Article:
There are many – among them even such a distinguished personage as Alexander Silbiger – who still doubt that certain 16th-century prints in part-books and open score were intended for keyboard instruments, in spite of subtitles like that of the first (and greatest?) of them, Musica Nova (1540): “Accomodata per cantar et sonar sopra organi; et altri strumenti.” The very ease of playability on a keyboard of such works contrasts sharply with the difficulties presented by true ensemble and vocal pieces, and indicates that they were composed at and primarily for the keyboard.
A related issue is that of intabulation – putting part-books or open score into keyboard staff notation. A large number of such collections survive. Intabulation would have been a necessity in the case of part-books, but an accomplished keyboardist of the time would have had no difficulty reading an open score like the one presented here, from a collection of vocal music by T. L. de Victoria published in 1600. Only an organ part survives, a spartitura of the first of two choirs marked “ad pulsandum in organis” – for the organist.
Other early unfigured organ parts of the time consist of a bass-line only, and sometimes represent a bassus continuus, following the lowest line present at a given moment in either choir. The first printed organ part appeared as an adjunct to Banchieri’s Concerti ecclesiastici (1595), along with the discant as an aid to harmonization. There are also a number of other early organ scores similar to Victoria’s extant. The magnificent Spaniard may have wanted to react to chaos resulting from playing from a bass-line alone; complaints about the alleged absurdity of continuo-playing are frequent throughout the 17th century. Viadana’s famous Concerti of 1602, which marked the introduction of printed figures to the bass line, was undoubtedly spurred by these developments. A conservatory paper I wrote in 1972 claimed that organists must have added some kind of chord indications to unfigured parts, as far back as Ortiz (1553). When my teacher Gustav Leonhardt read it, he commented, “Yes, but can you prove it?” I couldn’t then, and still can’t – but I still think so.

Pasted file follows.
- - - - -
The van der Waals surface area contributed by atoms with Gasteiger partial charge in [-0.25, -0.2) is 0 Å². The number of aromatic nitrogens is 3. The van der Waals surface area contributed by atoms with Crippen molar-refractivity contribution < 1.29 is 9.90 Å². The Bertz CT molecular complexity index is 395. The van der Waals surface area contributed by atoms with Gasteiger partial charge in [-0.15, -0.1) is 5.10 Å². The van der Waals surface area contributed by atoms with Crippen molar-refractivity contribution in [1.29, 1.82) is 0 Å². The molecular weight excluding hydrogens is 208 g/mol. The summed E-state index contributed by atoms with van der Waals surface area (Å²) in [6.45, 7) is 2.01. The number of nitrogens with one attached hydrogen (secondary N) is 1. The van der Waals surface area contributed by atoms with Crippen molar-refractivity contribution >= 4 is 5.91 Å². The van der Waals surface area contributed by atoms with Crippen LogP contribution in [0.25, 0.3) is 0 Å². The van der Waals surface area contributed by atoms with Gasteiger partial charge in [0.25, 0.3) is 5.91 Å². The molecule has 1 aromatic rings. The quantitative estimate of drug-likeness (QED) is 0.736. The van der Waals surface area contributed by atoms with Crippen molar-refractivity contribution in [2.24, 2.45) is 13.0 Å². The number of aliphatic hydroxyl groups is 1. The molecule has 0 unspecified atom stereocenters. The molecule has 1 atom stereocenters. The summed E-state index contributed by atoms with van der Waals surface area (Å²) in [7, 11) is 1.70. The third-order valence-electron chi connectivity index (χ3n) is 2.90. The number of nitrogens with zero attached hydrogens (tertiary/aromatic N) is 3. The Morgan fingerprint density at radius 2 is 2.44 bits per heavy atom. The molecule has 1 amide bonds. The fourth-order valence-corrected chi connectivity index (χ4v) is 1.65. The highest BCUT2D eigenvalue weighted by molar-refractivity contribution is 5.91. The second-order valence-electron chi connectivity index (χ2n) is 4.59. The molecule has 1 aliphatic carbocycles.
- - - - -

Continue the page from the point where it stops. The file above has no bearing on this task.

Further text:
The present minor contribution offers nothing new, except that Victoria's score is so neat, is such a fine example of full-voice accompaniment to polyphony, is so expressly “for the organist”, and that it originated from the greatest of the composers who offered such parts at an early date. It is also notable for having escaped mention in F. T. Arnold’s encyclopedic “The Art of Accompaniment from a Thorough-Bass”, which I sweated through at the long-distant era just mentioned. It did not, however, escape the attention of the great American musicologist Otto Kinkeldey, whose 1910 overview of “Orgel und Klavier in der Musik des 16. Jahrhunderts” can still be studied with immense profit.
February 14, 2021